• Worth mentioning, I remember reading that when the Fijian chief finally ended cannibalism (mainly of conquered enemies), the warriors/citizens of the country were rather happy about it. Seems they didn't enjoy even eating their enemies.
    • by GuB-42 ( 2483988 )

      It is a risk,cost/reward analysis, something most animals including humans can do quite effectively from instinct alone.
      What you enumerate are mostly the risks and costs. However, the calorie content of the mammoth makes the reward really high, and thus, high risk is appropriate.

      Of course they don't have an table with the calorie content of each specie but they should have a good idea about how well each one can feed the tribe.

  • They were just trying to make ends into meat.

    • by dcw3 ( 649211 )

      Did you put blood, sweat, and tears into that? Make no bones about it please.

  • You attack your enemy, and if successful take their land. So what do you do with the people? Either make them slaves or eat them. Simple.

    This is exactly what had happened in New Zealand for centuries. But then the great chief Honga Hika realized the potential of muskets. He managed to go all the way to England, proportadly to help missionaries with a Mauri dictionary, but actually to get his hands on the "thousand thousand" muskets he heard were stored in a place called the tower of London. In that he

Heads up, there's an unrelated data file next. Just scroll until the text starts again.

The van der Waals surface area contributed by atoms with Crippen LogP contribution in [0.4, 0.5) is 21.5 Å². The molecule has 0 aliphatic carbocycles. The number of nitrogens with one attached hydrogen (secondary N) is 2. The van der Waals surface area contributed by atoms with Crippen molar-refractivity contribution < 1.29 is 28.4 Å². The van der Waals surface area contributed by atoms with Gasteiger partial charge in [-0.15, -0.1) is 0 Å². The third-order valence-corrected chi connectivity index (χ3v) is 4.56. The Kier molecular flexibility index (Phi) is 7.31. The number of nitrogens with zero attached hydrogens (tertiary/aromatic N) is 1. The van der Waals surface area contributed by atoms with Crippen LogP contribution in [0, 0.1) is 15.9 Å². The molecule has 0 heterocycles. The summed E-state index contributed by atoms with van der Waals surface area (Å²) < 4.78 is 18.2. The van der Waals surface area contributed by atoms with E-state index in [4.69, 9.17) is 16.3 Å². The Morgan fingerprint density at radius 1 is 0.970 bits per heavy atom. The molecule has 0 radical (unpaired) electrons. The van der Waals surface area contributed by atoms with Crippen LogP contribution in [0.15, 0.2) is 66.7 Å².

• They need to take into account not just the calories contained in the person eaten, but also the calories that will no longer be consumed by the eaten, who having been themselves consumed no longer consume themselves, and those calories are thus available to the eater.

  • I'm imagining an alternate history version of this story, in a world where cannibalism is common. The same researchers, studying the same history, trying to figure out how the same practice started long ago, but from a different perspective.

    Result: "Ancient Cannibals Didn't Turn to Cannibalism Just To Consume the Spirits of the Vanquished".

    • by rtb61 ( 674572 )

      The indications are that in European history, was where a powerful phobia of consuming human flesh grew. Taking into account human propaganda to make killing humans more acceptable, likely the target of that prohibition were the Neanderthals. That whole ice giant exaggeration and the more northern Europe base for the legend tend to indicate, the whole thing was about the purposeful genocidal eradication of Neanderthals and the stories to excuse it plus the inevitable rape, abuse and slavery that likely acco

  • ... replying to questions and comments that were never stated.

    Seriously, how do you even get funding for this?

    "I need money and time to research whether cannibals just eat people because coconuts are in short supply."

    "Did someone say they did?"

    "Sure. I've definitely heard that claim being made. Think I read it in a text book."